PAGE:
After I’d done all the damage I could at the Ruth Bancroft Garden’s spring plant sale last Saturday, I took a leisurely stroll through the garden. I’ve been here so many times, I’m always afraid of running out of things to photograph. Fortunately, the garden continues to evolve and I always find new things to take pictures of—or I take more photos of my favorite plants.
April is a great time to visit. There is so much in bloom, and the temperatures are still reasonably mild. Join me on as I meander through the garden. You might be inspired to transform your own garden into a miniature RBG!
A big thank you to Brian Kemble, curator of the Ruth Bancroft Garden, for helping me ID some of the plants in these photos.
One of the first groups of plants visitors see as they enter the garden proper from the parking lot near the office
This is a good spot to see agaves in bloom
Agave parryi var. truncata
BOTTOM: Yucca carnerosana TOP: Yucca rigida
LEFT: Yucca carnerosana RIGHT: Yucca rigida
The comical-looking aloe in the middle is the tilt-head aloe (Aloe speciosa). To the left: Agave tequilana. To the right: Aloe excelsa × cameronii
Backlit aloe flowers glowing like jewels (according to Brian Kemble, “this […] is an old hybrid whose parentage we do not know, though it clearly has a maculate Aloe in its parentage”)
I took this photo because of the blooming Leucospermum ‘Succession’ in the lower right
What a great combination: Purple aeoniums behind an ice-blue whale’s tongue agave (Agave ovatifolia)
Queensland bottle tree (Brachychiton rupestris)
One my favorite agaves at the RBG, a hybrid between Agave havardiana and Agava gigantensis. I’ve never seen it offered for sale anywhere.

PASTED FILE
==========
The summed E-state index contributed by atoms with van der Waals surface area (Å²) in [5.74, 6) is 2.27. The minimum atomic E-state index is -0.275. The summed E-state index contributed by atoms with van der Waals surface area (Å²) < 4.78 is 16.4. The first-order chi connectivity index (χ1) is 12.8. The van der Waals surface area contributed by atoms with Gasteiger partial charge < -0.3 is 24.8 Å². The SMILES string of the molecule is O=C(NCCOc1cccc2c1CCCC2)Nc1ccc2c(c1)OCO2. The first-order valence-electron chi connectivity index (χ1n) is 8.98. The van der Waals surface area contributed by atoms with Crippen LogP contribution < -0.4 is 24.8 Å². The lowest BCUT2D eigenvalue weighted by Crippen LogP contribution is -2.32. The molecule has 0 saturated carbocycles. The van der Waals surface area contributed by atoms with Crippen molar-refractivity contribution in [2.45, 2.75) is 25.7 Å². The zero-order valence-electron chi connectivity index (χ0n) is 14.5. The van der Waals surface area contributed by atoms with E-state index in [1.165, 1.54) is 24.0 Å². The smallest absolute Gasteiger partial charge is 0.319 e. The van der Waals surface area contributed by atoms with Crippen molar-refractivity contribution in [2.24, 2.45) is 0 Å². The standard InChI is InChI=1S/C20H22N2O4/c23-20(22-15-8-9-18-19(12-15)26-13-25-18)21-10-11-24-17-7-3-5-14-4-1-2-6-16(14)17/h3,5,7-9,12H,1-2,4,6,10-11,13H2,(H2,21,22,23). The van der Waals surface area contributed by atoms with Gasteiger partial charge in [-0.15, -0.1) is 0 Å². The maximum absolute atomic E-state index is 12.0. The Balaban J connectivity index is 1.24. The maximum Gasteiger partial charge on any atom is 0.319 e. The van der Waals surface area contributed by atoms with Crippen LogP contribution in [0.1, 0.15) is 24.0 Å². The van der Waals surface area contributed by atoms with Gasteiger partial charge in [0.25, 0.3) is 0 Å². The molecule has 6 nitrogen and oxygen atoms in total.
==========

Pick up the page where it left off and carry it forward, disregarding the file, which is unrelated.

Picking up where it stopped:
Variegated Agave parryi
Agave colorata × bovicornuta
Agave cerulata spp. subcerulata
I love to visit this little guy to see how fast he’s growing (not very). It’s a small boojum tree (Fouquieria columnaris) from Baja California.
Fouquieria diguetii, a close relative of the ocotillo (Fouquieria splendens), which the RBG also grows (I just need to find out where). I’d been wondering for a long time if it’s possible to grow ocotillo in our area (Walnut Creek has pretty much the same climate as Davis). The secret is lots of heat and good drainage.
Prickly pear and California poppy tapestry
Whoever chose this table-and-chair set picked the perfect color
LEFT: Agave franzosinii RIGHT: Aloidendron ‘Hercules’
Juvenile Agave ovatifolia
Bloomed-out Agave schidigera ‘Durango Delight’
LEFT: Aloe capitata v. quartziticola × cryptopoda RIGHT: Aloe striata
LEFT: Agave salmiana var. ferox ‘Butterfinger’ TOP RIGHT: Agave ‘Mr Ripple’
BOTTOM RIGHT: Agave parrasana
Agave salmiana var. ferox ‘Butterfinger’. I bought a small plant earlier this year. Yikes, it will get big if unleashed!
TOP: Agave ‘Mr Ripple’ BOTTOM: Agave parrasana
FRONT: golden barrel cactus (Echinocactus grusonii) BACK: purple broom (Polygala virgata)
Backlit Cleistocactus hyalacanthus
FRONT: Agave striata BACK: Agave parryi
LEFT: Manfreda guttata ‘Jaguar’ RIGHT: Echeveria agavoides
Manfreda guttata ‘Jaguar’
Agave parryi var. truncata and Euphorbia inermis var huttonae
Euphorbia inermis var huttonae
TOP: Agave gypsophila BOTTOM: Aloe capitata var, quartziticola
LEFT: Agave guiengola RIGHT: Agave guadalajarana
LEFT: Agave guadalajarana RIGHT: Agave nickelsiae
Dyckias in bloom
Agave mitis getting ready to flower
Assorted succulents reminding me of an under-the-sea garden
The agaves at the top are a hybrid similar to ‘Blue Glow’ but dating back to the 1980s (no known cultivar name)
Finally, I’d like to direct you to this video created to solicit support for the new Visitor and Education Center Project at the Ruth Bancroft Garden. It gives a great overview of the history of Walnut Creek, the Bancroft property, and the RBG. Plus, you get to see quite a few of the plants I featured in this post. Don’t miss this video!